The U.S. Department of Justice has filed suit against Stephanie Winston Wolkoff, a former aide to first lady Melania Trump, alleging that she violated their nondisclosure agreement by penning a tell-all book and publishing it without first allowing the federal government to sign off on the draft.
What are the details?
In a complaint filed in U.S. District Court in Washington, Justice Department lawyers said Winston Wolkoff, a former aide who fell out with the first lady, failed to submit to government review a draft of her book, "Melania and Me: The Rise and Fall of My Friendship with the First Lady," which offers an unflattering portrayal of President Donald Trump's wife.
According to the lawsuit, Winston Wolkoff signed a Gratuitous Services Agreement "wherein Ms. Wolkoff promised to maintain strict confidentiality over 'nonpublic, privileged and/or confidential information' that she might obtain during her service" as an adviser to the first lady.
Politico reported that the DOJ is asking a federal judge to "divert all proceeds from the sale of Wolkoff's book, 'Melania and Me,' to the federal government, a consequence of her alleged 'breach of contract.'"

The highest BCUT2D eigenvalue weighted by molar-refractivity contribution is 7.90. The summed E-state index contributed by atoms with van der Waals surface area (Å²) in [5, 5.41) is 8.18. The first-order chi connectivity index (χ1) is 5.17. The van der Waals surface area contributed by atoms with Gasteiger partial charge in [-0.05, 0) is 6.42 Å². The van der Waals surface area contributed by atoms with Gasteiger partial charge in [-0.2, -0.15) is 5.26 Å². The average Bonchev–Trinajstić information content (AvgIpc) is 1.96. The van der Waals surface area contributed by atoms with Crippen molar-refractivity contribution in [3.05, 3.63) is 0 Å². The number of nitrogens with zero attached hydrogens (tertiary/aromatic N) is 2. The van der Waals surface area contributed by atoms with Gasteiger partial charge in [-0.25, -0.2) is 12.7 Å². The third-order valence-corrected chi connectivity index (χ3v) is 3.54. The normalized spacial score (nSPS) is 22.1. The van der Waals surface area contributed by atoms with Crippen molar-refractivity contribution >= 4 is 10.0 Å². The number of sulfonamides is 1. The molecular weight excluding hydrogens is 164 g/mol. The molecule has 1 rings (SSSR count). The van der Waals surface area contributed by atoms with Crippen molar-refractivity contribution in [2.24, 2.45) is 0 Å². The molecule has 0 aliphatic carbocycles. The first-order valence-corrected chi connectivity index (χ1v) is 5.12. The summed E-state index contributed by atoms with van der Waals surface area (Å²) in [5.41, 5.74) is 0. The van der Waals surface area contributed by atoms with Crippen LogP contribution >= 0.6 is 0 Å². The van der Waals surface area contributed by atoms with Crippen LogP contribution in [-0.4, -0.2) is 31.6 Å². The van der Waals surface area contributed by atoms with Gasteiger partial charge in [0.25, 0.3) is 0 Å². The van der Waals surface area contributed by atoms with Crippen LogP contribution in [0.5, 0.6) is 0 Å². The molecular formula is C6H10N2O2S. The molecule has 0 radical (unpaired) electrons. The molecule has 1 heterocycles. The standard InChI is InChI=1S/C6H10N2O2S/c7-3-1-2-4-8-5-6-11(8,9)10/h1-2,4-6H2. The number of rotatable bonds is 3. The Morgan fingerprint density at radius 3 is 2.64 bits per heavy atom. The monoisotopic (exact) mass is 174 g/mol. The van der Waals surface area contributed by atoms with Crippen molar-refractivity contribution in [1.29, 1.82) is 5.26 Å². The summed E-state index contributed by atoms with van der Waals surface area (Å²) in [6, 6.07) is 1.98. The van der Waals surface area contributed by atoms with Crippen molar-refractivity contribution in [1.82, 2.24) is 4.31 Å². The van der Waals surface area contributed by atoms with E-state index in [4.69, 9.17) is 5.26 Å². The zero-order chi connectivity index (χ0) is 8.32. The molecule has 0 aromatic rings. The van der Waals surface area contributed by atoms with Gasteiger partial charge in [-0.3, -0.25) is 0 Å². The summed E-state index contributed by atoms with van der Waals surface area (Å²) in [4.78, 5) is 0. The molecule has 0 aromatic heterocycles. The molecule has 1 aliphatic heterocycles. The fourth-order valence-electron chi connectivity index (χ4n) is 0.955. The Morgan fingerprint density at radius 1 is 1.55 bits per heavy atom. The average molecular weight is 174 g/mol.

Wolkoff argues that she has every right to talk about her experiences as a matter of free speech, telling NBC News of her book, "It's my story. It's my life. I've been gagged for too long."
"The White House, President Trump, first lady Melania Trump, the Trump administration have been the source of false, misleading and defamatory information about me," she continued. "I am defending myself against the defamatory falsehoods according to my constitutional rights to defend my reputation and set the record straight."
The case is reminiscent of when the DOJ sued former national security adviser John Bolton over the summer in an attempt to stop him from publishing his own book divulging his experiences in the Trump administration. In the lawsuit, the federal government argued that Bolton's book, "The Room Where It Happened: A White House Memoir," would jeopardize national security.
Unlike Wolkoff, Bolton did submit a draft of his book for review by the federal government, but copies were distributed to retailers by Bolton's publisher prior to receiving the all-clear from authorities.
U.S. District Judge Royce Lamberth agreed to allow Bolton's book to be published, saying that "the horse, as we used to say in Texas, seems to be out of the barn."